So, is sugar that bad for me?

By Svetlana Kogan, M.D.

 is sugar that badWhen we think of bad sugars, most of us conjure up the images of fast carbs – the ones that send blood sugar soaring-like bagels, cookies, and white bread. While these will surely pack on pounds, there are some important truths about carbohydrates in general. They are essential for peak energy and brainpower, since the glucose they are converted to is the preferred form of fuel for the body and the brain.

And why is it a preferred source of energy? Because it is the fastest! Unfortunately though, the fast carbs we tend to turn to have a high glycemic impact. This means that they will flood the bloodstream with glucose (sugar) triggering a rapid insulin peak, which fosters fat storage. It makes sense: we don’t need all that much sugar for energy, so insulin will move some of it into the liver and some into the muscle for storage as glycogen, and the rest will be stored as a fat. Some common examples of high GI sugars: white bread, white rice, corn flakes, cookies, and candy.

The analogy I used in my book “Diet Slave No More!” is: “As sugars rapidly enter our bloodstream, the liver “policeman” calls upon his partner pancreas to release a “police dog” called insulin – and together they all go to work, trying to clear “the streets” of blood vessel from all the sugar floating in there.

Sugar criminals that cannot be caught and cuffed as glycogen – turn to fat deposits.

This explains why people whose diets are highest in fast sugars are also the most obese. Moreover, a study published in The Lancet, a reputable British medical journal, found that a diet rich in fast carbs doubled body fat storage. This redundant fat storage happens to be very dangerous for people with fatty liver. This is a very common condition in which a person does not have any symptoms, but on a routine blood test the doctor discovers that the liver numbers are off and the ultrasound of the liver shows extensive fatty deposits. Over the course of time, this condition could lead to liver cancer. So, you can see how everything is interconnected and how loading yourself with cookies can lead to unexpected nasty issues over the years.

In addition to harmful fat deposits, fast sugar with its powerful insulin peaks causes a subsequent steep drop of blood sugar below normal levels. Such dips result in mood swings and appetite spikes. This of course fuels a cycle that makes overeating inevitable. Studies show that people, who eat meals high in fast carbs, eat way too much food over the next 5 hours – about 82% more than average.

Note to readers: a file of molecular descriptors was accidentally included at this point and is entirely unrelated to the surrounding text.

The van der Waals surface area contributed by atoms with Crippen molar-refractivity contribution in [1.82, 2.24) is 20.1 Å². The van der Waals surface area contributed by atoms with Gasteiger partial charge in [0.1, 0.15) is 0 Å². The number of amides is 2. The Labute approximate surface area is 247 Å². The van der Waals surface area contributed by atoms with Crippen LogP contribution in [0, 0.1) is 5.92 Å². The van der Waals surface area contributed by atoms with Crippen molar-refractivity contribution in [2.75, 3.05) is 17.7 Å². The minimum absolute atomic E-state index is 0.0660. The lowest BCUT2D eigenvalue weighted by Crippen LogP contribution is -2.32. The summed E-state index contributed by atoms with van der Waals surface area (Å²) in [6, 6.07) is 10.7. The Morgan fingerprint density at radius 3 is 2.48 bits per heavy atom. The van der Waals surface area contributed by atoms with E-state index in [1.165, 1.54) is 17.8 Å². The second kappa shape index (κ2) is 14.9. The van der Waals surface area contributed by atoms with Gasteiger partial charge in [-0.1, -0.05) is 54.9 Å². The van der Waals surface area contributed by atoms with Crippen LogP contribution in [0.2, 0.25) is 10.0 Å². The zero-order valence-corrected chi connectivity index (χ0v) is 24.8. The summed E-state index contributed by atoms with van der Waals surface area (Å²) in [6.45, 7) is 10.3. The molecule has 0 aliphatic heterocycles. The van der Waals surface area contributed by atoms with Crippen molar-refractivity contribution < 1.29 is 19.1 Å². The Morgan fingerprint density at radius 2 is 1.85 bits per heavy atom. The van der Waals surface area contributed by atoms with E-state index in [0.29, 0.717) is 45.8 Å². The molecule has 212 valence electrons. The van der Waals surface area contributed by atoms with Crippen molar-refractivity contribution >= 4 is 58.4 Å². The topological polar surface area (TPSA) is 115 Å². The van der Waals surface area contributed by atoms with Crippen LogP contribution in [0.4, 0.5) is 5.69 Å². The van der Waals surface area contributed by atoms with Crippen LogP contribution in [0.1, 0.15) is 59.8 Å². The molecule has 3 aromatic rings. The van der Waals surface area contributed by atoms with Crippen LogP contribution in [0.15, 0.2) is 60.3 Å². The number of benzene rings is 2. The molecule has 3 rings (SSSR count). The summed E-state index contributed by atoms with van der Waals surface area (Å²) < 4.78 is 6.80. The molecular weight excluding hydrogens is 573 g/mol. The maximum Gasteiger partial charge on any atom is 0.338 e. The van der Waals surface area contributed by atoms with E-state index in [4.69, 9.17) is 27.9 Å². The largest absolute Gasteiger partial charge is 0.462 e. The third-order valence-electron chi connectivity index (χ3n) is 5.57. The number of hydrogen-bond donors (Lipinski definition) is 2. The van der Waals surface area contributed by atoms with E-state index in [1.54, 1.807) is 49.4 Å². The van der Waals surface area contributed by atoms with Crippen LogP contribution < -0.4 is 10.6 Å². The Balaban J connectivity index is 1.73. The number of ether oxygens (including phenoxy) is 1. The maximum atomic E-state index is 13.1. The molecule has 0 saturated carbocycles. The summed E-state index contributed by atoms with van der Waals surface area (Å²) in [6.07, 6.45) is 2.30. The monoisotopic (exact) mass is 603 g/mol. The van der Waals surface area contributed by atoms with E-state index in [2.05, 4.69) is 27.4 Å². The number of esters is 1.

Another downside to fast (high Glycemic Index) sugar foods, which is very relevant for today’s world – is that a sugar overload creates a high oxidative stress on the body. To put it simply, when the body’s resources are being used up on sugar utilization and “clearing up the streets of arteries” – the person is actually at highest risk from having viruses like Coronavirus wreak havoc on their immune system, cardiovascular integrity – and lead to poor clinical outcomes.

But I don’t mean to give sugar a bad name. I don’t like extremes. In fact, people who steer clear of sugars entirely, hoping to burn their inner fat stores – a so-called ketogenic diet – end up in another trap. When energy derived from sugar is in short supply, the body starts consuming lean muscle as a fuel long before it will tap into the fat as energy source. Do you really want to start losing your muscles on a ketogenic diet? I didn’t think so. I saw a study in which subjects whose carbs consumption was extremely low, lost an average of 32% of lean tissue in 12 weeks! And the body is not stupid: when it senses how the muscle gets “cannibalized” by ketogenic diet, it slows down its metabolism altogether. This is what I described in my book as a “Starvation mode” – an energy-conserving state which can slow your metabolism by 40%. And since carbohydrate deprivation robs the brain of the sugar needed for peak performance on the go, you are guaranteed to have brain fog and inability to focus.

Avoiding the high glycemic index and processed foods, and eating smaller portions frequently – will help avoid the extremes and steer your metabolism in the golden middle.

Svetlana Kogan, M.D. is a Board Certified Medical Doctor with 20 years of experience. She has appeared as a health expert on FOX, ABC, CBS, and NBC prime time TV, and has authored hundreds of publications for internet and print. She moved her Concierge Internal Medicine practice from Manhattan NYC to Naples, where her focus is on fusing traditional medicine with holistic approach to illness and prevention.

720 Fifth Ave S, Unit 209
Naples , FL 34102
Phone: (239) 676-6883

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